Community Bulletin Board
- UNICO Scholarship Awards Dinner, May 28
- Post University partners with Masonicare
- Crosby H.S. in CT Innovation Exposition
- Award Winning Musical, Jersey Boys, at Palace
- CT Law Firm Joins Driver Safety Campaign
- Farm Viability Grant for Brass City Harvest
- State Grant to Revitalize Vacant Parcels
- Gallery Tour at Museum~ April 23
- Palace Theater Announces May Line-Up
- Rep. Cuevas appointed to M.O.R.E. Committee
- Annual Arts Show in Naugatuck
- Fulton Park Clean-up And Restoration April 21
Another Brownfield Bites The Dust - Waterbury Procures Loan To Demolish Anamet Site
With a huge shove from a $1.3 million loan from the State of Connecticut, one of the most intriguing stretches of the Naugatuck River in Waterbury, is now destined to become spectacular. The money, which was approved by the State Bonding Commission, is coming from the Regional Brownfield Redevelopment Loan Fund, and will be used to demolish the Anamet Factory in the South End of Waterbury.
The demolition will open up 17 acres for redevelopment, and a portion of the loan will assist in building the Naugatuck River Greenway as it passes through the property
Representative David Aldarondo (D-Waterbury) and Senator Joan Hartley (D-Waterbury, Naugatuck, Prospect) are pleased to announce the expected State Bond Commission approval at the Friday, April 27th meeting of $1,311,000 for brownfield remediation at the long-dormant Anamet manufacturing site on South Main Street in Waterbury.
State Representative Jeff Berger was thrilled with the news. “Every grant and every loan is one step forward to Waterbury being free and clear of contaminated eyesores,” Berger said. “I am pleased to see progress on the ultimate goal of putting these properties back to use and putting people back to work.”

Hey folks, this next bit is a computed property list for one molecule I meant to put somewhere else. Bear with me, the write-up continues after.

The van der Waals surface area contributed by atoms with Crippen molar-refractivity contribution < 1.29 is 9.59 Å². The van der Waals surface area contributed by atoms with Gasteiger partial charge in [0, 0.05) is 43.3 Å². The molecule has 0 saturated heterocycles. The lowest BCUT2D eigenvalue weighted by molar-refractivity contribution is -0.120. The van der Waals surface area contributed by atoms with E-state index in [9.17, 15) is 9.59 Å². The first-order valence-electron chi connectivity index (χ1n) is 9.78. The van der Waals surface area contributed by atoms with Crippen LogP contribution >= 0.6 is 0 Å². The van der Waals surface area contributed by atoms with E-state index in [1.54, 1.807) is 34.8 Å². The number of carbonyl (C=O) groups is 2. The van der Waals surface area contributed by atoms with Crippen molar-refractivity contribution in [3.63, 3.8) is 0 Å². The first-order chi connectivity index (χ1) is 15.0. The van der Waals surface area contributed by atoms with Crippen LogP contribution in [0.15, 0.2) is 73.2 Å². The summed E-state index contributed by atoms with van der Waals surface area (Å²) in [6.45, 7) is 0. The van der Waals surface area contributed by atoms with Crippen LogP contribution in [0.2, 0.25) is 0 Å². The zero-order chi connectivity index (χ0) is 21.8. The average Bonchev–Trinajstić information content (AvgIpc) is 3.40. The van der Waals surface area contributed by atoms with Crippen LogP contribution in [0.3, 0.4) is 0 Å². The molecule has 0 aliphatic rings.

State Senator Joan Hartley was upbeat at the good news. "While Waterbury's legacy as the former Brass Center of the World is a rich and moving story, today's reality is that the city is saddled with numerous Brownfield sites.," Hartley said. "But with the support the State's Brownfield program we are making definitive progress to recapture valuable urban sites such as the long dormant South End Anamet property."
Waterbury Mayor Neil O'Leary talked about the project while touring the Unipharm Inc. facility Thursday afternoon on Progress Lane. O'Leary, the former police chief in Waterbury, and one of the top detectives in city history, spent most of his career viewing the Naugatuck River as a crime scene. To watch O'Leary enthusiastically talk about the beauty of the river, to hear him loudly exclaim that "the Naugatuck River is back", bodes well for continued political will to open the watershed to the citizens of greater Waterbury.
The wide sweep of the Naugatuck River as it flows directly at the Anamet site, and then cuts south.
State Rep. David Aldarando was also positive about the opportunity to transform a slice of the South End district he has represented in Hartford for the past eights years. The other major beneficiary of the the demolition of Anamet is the Loyola Development Corporation, which has been targeting the area for neighborhood revitalization.
These funds are requested to finance various projects under the Regional Brownfield Redevelopment Loan Fund and will be used to provide low-interest loans to eligible applicants for the remediation of contaminated brownfield sites to bring them back to productive use.
Brownfields are contaminated and often long-abandoned properties that can be remediated and turned into productive sites for economic development, open space or other public uses. Rep. Berger has been working to bring state and federal dollars to Waterbury as many properties lay contaminated and dormant due to its industrial history.